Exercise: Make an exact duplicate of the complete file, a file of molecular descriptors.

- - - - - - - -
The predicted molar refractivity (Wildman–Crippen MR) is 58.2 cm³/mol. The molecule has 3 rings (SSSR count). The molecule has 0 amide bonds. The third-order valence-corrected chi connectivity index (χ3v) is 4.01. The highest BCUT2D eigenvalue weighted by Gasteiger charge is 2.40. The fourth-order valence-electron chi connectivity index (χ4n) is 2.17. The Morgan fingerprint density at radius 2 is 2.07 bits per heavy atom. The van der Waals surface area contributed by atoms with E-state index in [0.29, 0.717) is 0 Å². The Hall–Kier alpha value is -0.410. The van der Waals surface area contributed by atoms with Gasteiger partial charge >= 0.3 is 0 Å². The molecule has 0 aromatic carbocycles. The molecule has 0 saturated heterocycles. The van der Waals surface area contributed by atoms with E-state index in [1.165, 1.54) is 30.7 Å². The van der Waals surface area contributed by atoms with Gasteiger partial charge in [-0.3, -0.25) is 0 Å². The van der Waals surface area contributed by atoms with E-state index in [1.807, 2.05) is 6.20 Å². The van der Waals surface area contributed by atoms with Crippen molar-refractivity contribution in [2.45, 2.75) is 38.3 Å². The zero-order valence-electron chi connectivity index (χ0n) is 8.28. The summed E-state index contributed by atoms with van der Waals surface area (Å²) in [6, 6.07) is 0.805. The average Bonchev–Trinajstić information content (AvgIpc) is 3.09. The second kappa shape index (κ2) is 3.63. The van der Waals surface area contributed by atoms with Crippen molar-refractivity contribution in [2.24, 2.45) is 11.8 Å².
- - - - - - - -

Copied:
The predicted molar refractivity (Wildman–Crippen MR) is 58.2 cm³/mol. The molecule has 3 rings (SSSR count). The molecule has 0 amide bonds. The third-order valence-corrected chi connectivity index (χ3v) is 4.01. The highest BCUT2D eigenvalue weighted by Gasteiger charge is 2.40. The fourth-order valence-electron chi connectivity index (χ4n) is 2.17. The Morgan fingerprint density at radius 2 is 2.07 bits per heavy atom. The van der Waals surface area contributed by atoms with E-state index in [0.29, 0.717) is 0 Å². The Hall–Kier alpha value is -0.410. The van der Waals surface area contributed by atoms with Gasteiger partial charge >= 0.3 is 0 Å². The molecule has 0 aromatic carbocycles. The molecule has 0 saturated heterocycles. The van der Waals surface area contributed by atoms with E-state index in [1.165, 1.54) is 30.7 Å². The van der Waals surface area contributed by atoms with Gasteiger partial charge in [-0.3, -0.25) is 0 Å². The van der Waals surface area contributed by atoms with E-state index in [1.807, 2.05) is 6.20 Å². The van der Waals surface area contributed by atoms with Crippen molar-refractivity contribution in [2.45, 2.75) is 38.3 Å². The zero-order valence-electron chi connectivity index (χ0n) is 8.28. The summed E-state index contributed by atoms with van der Waals surface area (Å²) in [6, 6.07) is 0.805. The average Bonchev–Trinajstić information content (AvgIpc) is 3.09. The second kappa shape index (κ2) is 3.63. The van der Waals surface area contributed by atoms with Crippen molar-refractivity contribution in [2.24, 2.45) is 11.8 Å².